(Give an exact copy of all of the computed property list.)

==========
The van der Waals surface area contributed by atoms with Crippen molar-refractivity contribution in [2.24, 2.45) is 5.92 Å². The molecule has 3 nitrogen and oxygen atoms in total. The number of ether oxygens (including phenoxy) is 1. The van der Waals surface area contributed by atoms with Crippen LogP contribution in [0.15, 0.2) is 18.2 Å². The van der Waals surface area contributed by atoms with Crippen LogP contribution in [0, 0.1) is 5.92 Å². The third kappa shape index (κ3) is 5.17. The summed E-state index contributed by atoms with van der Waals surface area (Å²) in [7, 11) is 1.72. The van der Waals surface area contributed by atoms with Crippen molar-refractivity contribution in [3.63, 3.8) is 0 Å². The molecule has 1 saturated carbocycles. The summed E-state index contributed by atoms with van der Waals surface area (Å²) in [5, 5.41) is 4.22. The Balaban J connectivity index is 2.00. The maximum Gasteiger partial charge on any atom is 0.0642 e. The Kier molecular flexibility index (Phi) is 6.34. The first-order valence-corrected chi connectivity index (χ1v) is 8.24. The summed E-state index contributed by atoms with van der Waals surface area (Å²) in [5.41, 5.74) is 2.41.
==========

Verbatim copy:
The van der Waals surface area contributed by atoms with Crippen molar-refractivity contribution in [2.24, 2.45) is 5.92 Å². The molecule has 3 nitrogen and oxygen atoms in total. The number of ether oxygens (including phenoxy) is 1. The van der Waals surface area contributed by atoms with Crippen LogP contribution in [0.15, 0.2) is 18.2 Å². The van der Waals surface area contributed by atoms with Crippen LogP contribution in [0, 0.1) is 5.92 Å². The third kappa shape index (κ3) is 5.17. The summed E-state index contributed by atoms with van der Waals surface area (Å²) in [7, 11) is 1.72. The van der Waals surface area contributed by atoms with Crippen molar-refractivity contribution in [3.63, 3.8) is 0 Å². The molecule has 1 saturated carbocycles. The summed E-state index contributed by atoms with van der Waals surface area (Å²) in [5, 5.41) is 4.22. The Balaban J connectivity index is 2.00. The maximum Gasteiger partial charge on any atom is 0.0642 e. The Kier molecular flexibility index (Phi) is 6.34. The first-order valence-corrected chi connectivity index (χ1v) is 8.24. The summed E-state index contributed by atoms with van der Waals surface area (Å²) in [5.41, 5.74) is 2.41.